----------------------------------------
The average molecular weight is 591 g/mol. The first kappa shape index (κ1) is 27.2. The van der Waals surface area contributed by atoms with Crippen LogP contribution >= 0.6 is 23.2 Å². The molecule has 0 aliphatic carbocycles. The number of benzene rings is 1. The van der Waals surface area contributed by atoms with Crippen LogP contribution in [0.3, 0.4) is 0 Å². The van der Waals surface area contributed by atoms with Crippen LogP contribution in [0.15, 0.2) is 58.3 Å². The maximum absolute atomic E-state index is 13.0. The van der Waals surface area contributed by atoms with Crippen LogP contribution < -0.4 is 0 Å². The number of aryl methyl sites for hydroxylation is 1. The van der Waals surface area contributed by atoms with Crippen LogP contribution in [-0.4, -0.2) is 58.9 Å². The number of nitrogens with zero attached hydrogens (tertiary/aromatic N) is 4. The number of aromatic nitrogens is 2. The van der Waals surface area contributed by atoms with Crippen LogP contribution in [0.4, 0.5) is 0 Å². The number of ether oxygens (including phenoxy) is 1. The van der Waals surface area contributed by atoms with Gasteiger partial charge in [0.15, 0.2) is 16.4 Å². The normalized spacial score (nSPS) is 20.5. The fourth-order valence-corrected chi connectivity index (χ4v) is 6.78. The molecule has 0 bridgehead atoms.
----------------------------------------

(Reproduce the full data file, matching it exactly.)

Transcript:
The average molecular weight is 591 g/mol. The first kappa shape index (κ1) is 27.2. The van der Waals surface area contributed by atoms with Crippen LogP contribution >= 0.6 is 23.2 Å². The molecule has 0 aliphatic carbocycles. The number of benzene rings is 1. The van der Waals surface area contributed by atoms with Crippen LogP contribution in [0.3, 0.4) is 0 Å². The van der Waals surface area contributed by atoms with Crippen LogP contribution in [0.15, 0.2) is 58.3 Å². The maximum absolute atomic E-state index is 13.0. The van der Waals surface area contributed by atoms with Crippen LogP contribution < -0.4 is 0 Å². The number of aryl methyl sites for hydroxylation is 1. The van der Waals surface area contributed by atoms with Crippen LogP contribution in [-0.4, -0.2) is 58.9 Å². The number of nitrogens with zero attached hydrogens (tertiary/aromatic N) is 4. The number of aromatic nitrogens is 2. The van der Waals surface area contributed by atoms with Crippen LogP contribution in [0.4, 0.5) is 0 Å². The number of ether oxygens (including phenoxy) is 1. The van der Waals surface area contributed by atoms with Gasteiger partial charge in [0.15, 0.2) is 16.4 Å². The normalized spacial score (nSPS) is 20.5. The fourth-order valence-corrected chi connectivity index (χ4v) is 6.78. The molecule has 0 bridgehead atoms.